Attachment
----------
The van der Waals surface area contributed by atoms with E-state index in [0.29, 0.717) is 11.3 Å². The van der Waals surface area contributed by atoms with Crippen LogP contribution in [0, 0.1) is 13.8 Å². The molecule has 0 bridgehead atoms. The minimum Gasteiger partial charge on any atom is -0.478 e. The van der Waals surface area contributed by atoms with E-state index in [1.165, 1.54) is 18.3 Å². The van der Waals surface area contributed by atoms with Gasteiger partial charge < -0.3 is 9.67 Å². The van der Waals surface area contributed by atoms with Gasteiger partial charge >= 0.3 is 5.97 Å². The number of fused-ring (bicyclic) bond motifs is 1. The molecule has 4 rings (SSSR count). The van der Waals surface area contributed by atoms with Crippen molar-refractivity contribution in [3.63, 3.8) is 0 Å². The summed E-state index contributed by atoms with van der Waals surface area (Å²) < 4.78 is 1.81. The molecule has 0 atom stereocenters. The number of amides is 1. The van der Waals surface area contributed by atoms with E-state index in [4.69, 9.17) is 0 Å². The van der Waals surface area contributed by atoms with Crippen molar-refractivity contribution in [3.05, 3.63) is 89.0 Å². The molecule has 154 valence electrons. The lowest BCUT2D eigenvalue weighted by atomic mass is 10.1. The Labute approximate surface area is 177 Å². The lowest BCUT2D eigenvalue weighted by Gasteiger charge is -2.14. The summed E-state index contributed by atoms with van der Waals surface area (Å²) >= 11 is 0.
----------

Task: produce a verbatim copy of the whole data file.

The van der Waals surface area contributed by atoms with E-state index in [0.29, 0.717) is 11.3 Å². The van der Waals surface area contributed by atoms with Crippen LogP contribution in [0, 0.1) is 13.8 Å². The molecule has 0 bridgehead atoms. The minimum Gasteiger partial charge on any atom is -0.478 e. The van der Waals surface area contributed by atoms with E-state index in [1.165, 1.54) is 18.3 Å². The van der Waals surface area contributed by atoms with Gasteiger partial charge < -0.3 is 9.67 Å². The van der Waals surface area contributed by atoms with Gasteiger partial charge >= 0.3 is 5.97 Å². The number of fused-ring (bicyclic) bond motifs is 1. The molecule has 4 rings (SSSR count). The van der Waals surface area contributed by atoms with Crippen molar-refractivity contribution in [3.63, 3.8) is 0 Å². The summed E-state index contributed by atoms with van der Waals surface area (Å²) < 4.78 is 1.81. The molecule has 0 atom stereocenters. The number of amides is 1. The van der Waals surface area contributed by atoms with E-state index in [4.69, 9.17) is 0 Å². The van der Waals surface area contributed by atoms with Crippen molar-refractivity contribution in [3.05, 3.63) is 89.0 Å². The molecule has 154 valence electrons. The lowest BCUT2D eigenvalue weighted by atomic mass is 10.1. The Labute approximate surface area is 177 Å². The lowest BCUT2D eigenvalue weighted by Gasteiger charge is -2.14. The summed E-state index contributed by atoms with van der Waals surface area (Å²) >= 11 is 0.